8. The Last 5 Years - Jason Robert Brown.  This is not a popular show but it is an amazing score.  I have been in love with Jason Robert Brown since I first heard his song "Stars & The Moon."  This is a show that you can experience from the CD alone.  The female character starts at the end of the play and the male character starts at the beginning.  You experience the story of their 5 year relationship from two directions.  I was so inspired by this CD that I ended up writing a screenplay for a feature film of the play.  I sent the script to Mr. Brown but his lawyer sent it back. (If you love this musical already and want to read my screenplay for it, email me and I will send it to you.  It really informs the play.  The music is amazing: "I'm still Hurting," "If I didn't Believe In You" and "Schmuel."  When Leo Norbert Butz sings the words: "Have I mentioned today how lucky I am to be in love with you" go ahead and try not to be moved.

9. Chicago -  John Kander,  Fred Ebb.  I saw this on Broadway with Lilith from Cheers. (Do you love how many TV references I have put in this this article?)  The music is great.  The movie is even better.  This was a flop when it debuted in the 70's because it was years ahead of the country.  In some ways it still is.  I don't think society at large gets that when they are watching reality TV, Fox News, and Court TV that they are fueling the fire that Billy Flynn is lighting in the show.  I have never been one to get my entertainment from watching parents suffer when their kids have been kidnapped but a lot of TV is filled with that entertainment.  When that happens you develop a group of Roxie Harts.  If you add a tune and some dancing girls America really doesn't mind if you make fun of them.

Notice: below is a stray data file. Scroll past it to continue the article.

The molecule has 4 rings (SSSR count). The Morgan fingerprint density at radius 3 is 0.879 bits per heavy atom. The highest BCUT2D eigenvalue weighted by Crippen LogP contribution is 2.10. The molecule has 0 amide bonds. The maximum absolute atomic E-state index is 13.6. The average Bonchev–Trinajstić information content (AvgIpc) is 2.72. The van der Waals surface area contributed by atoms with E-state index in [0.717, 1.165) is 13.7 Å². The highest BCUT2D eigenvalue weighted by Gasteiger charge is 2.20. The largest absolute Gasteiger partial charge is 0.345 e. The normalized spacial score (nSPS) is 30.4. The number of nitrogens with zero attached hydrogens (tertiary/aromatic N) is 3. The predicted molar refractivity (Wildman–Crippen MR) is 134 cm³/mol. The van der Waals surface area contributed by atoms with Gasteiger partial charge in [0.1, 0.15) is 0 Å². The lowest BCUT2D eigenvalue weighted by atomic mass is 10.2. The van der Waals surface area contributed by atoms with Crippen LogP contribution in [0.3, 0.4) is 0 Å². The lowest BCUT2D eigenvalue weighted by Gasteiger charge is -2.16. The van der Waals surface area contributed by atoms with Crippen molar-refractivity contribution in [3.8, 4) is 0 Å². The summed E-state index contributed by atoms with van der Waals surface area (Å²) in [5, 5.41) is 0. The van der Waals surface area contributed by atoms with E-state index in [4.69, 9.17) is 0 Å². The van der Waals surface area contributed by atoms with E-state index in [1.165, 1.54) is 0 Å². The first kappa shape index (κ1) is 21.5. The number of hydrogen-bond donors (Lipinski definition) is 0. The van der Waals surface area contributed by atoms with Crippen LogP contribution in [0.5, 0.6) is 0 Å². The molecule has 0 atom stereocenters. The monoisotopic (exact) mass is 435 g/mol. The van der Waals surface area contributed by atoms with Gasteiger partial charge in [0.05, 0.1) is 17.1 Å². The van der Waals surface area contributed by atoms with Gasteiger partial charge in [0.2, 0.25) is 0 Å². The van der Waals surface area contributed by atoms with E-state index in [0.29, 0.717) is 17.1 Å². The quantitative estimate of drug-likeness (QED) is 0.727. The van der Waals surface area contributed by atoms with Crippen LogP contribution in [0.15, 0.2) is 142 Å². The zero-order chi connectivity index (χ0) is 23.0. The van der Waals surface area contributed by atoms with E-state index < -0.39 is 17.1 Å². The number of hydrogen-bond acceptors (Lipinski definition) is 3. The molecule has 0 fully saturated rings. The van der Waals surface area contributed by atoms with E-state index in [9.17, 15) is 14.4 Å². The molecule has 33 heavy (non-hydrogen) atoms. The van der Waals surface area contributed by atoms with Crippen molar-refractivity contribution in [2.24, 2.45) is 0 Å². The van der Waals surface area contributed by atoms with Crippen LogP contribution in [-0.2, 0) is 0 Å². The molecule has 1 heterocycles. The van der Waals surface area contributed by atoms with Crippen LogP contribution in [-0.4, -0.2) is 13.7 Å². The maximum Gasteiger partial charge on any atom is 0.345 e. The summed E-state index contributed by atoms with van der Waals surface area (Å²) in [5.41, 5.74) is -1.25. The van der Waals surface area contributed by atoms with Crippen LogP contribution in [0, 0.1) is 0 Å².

10. Phantom Of The Opera - Music by Andrew Llyod Webber, Lyrics by Charles Hart with additional lyrics by Richard Stilgoe.  I am not a fan of Webber.  Well, that isn't really true.  I just don't really like Cats.  But you can't deny Phantom.  The music is amazing and it truly brought the world back to Broadway.  I have never really been a fan of the story and the movie is awful (sorry, Tiffany.)  I love "Think of Me," "All I Ask Of You" and "Music Of The Night."  This musical paved the way for Wicked and other shows so it needs to be on the list if for no other reason than it revived interest in one of my favorite artist expressions: the musical.


Go see a show as soon as you can.  Whether its local theater, a traveling show or in NYC, you will enjoy it.  I am going to see Merrily We Roll Along (read my review) directed by John Doyle in Cincinnati this weekend and I know it is going to be a great evening.  That's my list.  Argue with me for leaving Les Mis off the list or Grease or whatever.